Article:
LOQUACITY IS Richard Linklater's metier: Regardless of how much or little action occurs in the course of his films, his characters talk incessantly, sometimes brilliantly, about what flumes up from their brainpans and how they perceive what goes on around them. Their emotional composition defines itself in the timing of cross talk, interruptions, witticisms, asperities, and perfunctory displays of affection. At times, they almost resemble real people, in films like Dazed and Confused (1993) and The School of Rock (2003)--zany people, equipped with one or two signature habits, tics, idiosyncracies.
It may not be all that limiting that Linklater's people seem generic, in many cases canned, like studio laughter. What comes out of their mouths is unpredictable, and their verbiage creates a particularity that enlarges them, belying the "type" their physicality and surface demeanor suggest. Linklater undermines the ostensible premises of his movies by applying a can opener to his characters' heads.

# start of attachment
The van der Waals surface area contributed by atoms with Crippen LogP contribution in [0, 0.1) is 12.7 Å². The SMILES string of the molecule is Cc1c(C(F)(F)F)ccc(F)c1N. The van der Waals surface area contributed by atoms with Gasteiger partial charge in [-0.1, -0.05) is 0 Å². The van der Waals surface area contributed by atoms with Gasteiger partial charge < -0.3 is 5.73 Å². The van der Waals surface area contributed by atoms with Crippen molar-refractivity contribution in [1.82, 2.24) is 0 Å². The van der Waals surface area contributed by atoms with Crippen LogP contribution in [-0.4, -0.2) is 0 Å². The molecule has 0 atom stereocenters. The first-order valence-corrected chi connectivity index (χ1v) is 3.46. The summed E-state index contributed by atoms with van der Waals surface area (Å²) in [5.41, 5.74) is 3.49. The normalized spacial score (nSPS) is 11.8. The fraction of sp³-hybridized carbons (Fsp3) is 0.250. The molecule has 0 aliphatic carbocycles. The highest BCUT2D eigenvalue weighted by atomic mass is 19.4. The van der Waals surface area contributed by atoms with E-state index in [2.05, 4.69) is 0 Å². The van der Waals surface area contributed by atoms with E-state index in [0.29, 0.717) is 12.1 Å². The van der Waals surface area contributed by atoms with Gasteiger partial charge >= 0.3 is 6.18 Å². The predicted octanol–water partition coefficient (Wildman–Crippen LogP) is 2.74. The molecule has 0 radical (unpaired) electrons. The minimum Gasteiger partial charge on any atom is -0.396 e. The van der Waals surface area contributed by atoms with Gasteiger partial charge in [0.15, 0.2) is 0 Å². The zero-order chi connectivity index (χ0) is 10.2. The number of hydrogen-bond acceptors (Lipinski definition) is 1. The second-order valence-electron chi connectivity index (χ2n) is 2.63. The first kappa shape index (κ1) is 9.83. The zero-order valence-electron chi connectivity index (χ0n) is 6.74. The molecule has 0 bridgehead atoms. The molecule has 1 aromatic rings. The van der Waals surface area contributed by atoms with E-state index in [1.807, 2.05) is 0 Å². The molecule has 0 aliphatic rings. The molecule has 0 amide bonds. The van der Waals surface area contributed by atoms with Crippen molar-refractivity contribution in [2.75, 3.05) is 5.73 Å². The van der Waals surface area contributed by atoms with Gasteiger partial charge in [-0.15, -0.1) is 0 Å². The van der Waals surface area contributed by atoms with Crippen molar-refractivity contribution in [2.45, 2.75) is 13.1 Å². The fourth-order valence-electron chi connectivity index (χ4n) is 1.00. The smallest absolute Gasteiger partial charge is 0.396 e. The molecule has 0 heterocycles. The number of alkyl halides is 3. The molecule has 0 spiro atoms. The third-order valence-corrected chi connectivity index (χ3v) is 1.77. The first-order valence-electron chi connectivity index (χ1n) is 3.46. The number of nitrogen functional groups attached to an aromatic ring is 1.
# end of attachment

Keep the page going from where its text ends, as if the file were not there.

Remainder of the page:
He is, unquestionably, the Dostoyevsky of movie dialogue, however flighty and paper-thin his interdigitating narratives appear to be. The repressed and unconscious yodel forth from caricatural druggies, deadbeats, quotidian "romantic couples," high school bullies, nerds, rapacious cheerleaders, authority figures, bourgeois parents, cops; even when they're uttering boilerplate banalities, there's something defective and unsettling in their delivery, tense evidence of a yawning abyss between what they articulate and what's really churning through their minds.
Sartre once noted that nobody is just a waiter. Linklater has embraced this indisputably true and, for some, uncomfortable realization. Everyone in his movies has something slightly more to say or exhibit than convention prepares us for, and flashes a premonitory twitch of being something …